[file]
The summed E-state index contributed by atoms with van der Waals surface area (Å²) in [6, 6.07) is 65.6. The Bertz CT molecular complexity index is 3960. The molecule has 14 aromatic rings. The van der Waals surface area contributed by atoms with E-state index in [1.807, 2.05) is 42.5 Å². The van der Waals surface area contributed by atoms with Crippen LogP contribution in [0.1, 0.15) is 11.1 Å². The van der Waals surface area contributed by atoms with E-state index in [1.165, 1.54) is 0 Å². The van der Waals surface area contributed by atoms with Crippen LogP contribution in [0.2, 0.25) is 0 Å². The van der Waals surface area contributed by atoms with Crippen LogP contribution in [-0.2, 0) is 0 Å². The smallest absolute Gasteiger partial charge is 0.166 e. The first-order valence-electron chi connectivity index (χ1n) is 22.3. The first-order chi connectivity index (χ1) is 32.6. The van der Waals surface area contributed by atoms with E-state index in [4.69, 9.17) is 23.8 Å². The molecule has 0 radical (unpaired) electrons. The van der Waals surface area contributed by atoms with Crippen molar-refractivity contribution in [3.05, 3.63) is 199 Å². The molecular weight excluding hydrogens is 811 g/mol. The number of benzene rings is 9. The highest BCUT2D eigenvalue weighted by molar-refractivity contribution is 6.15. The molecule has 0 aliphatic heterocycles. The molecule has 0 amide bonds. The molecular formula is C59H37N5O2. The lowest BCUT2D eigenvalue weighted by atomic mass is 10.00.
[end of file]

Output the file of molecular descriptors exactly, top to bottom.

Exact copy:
The summed E-state index contributed by atoms with van der Waals surface area (Å²) in [6, 6.07) is 65.6. The Bertz CT molecular complexity index is 3960. The molecule has 14 aromatic rings. The van der Waals surface area contributed by atoms with E-state index in [1.807, 2.05) is 42.5 Å². The van der Waals surface area contributed by atoms with Crippen LogP contribution in [0.1, 0.15) is 11.1 Å². The van der Waals surface area contributed by atoms with E-state index in [1.165, 1.54) is 0 Å². The van der Waals surface area contributed by atoms with Crippen LogP contribution in [0.2, 0.25) is 0 Å². The van der Waals surface area contributed by atoms with Crippen LogP contribution in [-0.2, 0) is 0 Å². The smallest absolute Gasteiger partial charge is 0.166 e. The first-order valence-electron chi connectivity index (χ1n) is 22.3. The first-order chi connectivity index (χ1) is 32.6. The van der Waals surface area contributed by atoms with E-state index in [4.69, 9.17) is 23.8 Å². The molecule has 0 radical (unpaired) electrons. The van der Waals surface area contributed by atoms with Crippen molar-refractivity contribution in [3.05, 3.63) is 199 Å². The molecular weight excluding hydrogens is 811 g/mol. The number of benzene rings is 9. The highest BCUT2D eigenvalue weighted by molar-refractivity contribution is 6.15. The molecule has 0 aliphatic heterocycles. The molecule has 0 amide bonds. The molecular formula is C59H37N5O2. The lowest BCUT2D eigenvalue weighted by atomic mass is 10.00.